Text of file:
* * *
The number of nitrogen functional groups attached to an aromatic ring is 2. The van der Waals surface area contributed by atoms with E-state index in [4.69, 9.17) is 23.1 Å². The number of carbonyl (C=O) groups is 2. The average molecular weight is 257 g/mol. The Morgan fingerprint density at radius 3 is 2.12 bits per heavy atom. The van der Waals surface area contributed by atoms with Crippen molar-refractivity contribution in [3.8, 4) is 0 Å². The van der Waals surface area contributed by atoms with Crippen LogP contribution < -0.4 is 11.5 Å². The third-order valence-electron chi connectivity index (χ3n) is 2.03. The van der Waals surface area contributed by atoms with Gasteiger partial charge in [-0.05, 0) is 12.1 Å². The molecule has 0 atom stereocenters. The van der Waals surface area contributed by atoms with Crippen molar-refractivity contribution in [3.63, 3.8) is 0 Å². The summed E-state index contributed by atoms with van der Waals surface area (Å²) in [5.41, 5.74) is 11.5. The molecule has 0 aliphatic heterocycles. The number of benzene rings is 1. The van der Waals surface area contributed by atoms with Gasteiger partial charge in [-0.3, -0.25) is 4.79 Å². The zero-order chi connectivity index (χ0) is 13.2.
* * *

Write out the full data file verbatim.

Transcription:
The number of nitrogen functional groups attached to an aromatic ring is 2. The van der Waals surface area contributed by atoms with E-state index in [4.69, 9.17) is 23.1 Å². The number of carbonyl (C=O) groups is 2. The average molecular weight is 257 g/mol. The Morgan fingerprint density at radius 3 is 2.12 bits per heavy atom. The van der Waals surface area contributed by atoms with Crippen molar-refractivity contribution in [3.8, 4) is 0 Å². The van der Waals surface area contributed by atoms with Crippen LogP contribution < -0.4 is 11.5 Å². The third-order valence-electron chi connectivity index (χ3n) is 2.03. The van der Waals surface area contributed by atoms with Gasteiger partial charge in [-0.05, 0) is 12.1 Å². The molecule has 0 atom stereocenters. The van der Waals surface area contributed by atoms with Crippen molar-refractivity contribution in [3.63, 3.8) is 0 Å². The summed E-state index contributed by atoms with van der Waals surface area (Å²) in [5.41, 5.74) is 11.5. The molecule has 0 aliphatic heterocycles. The number of benzene rings is 1. The van der Waals surface area contributed by atoms with Gasteiger partial charge in [-0.3, -0.25) is 4.79 Å². The zero-order chi connectivity index (χ0) is 13.2.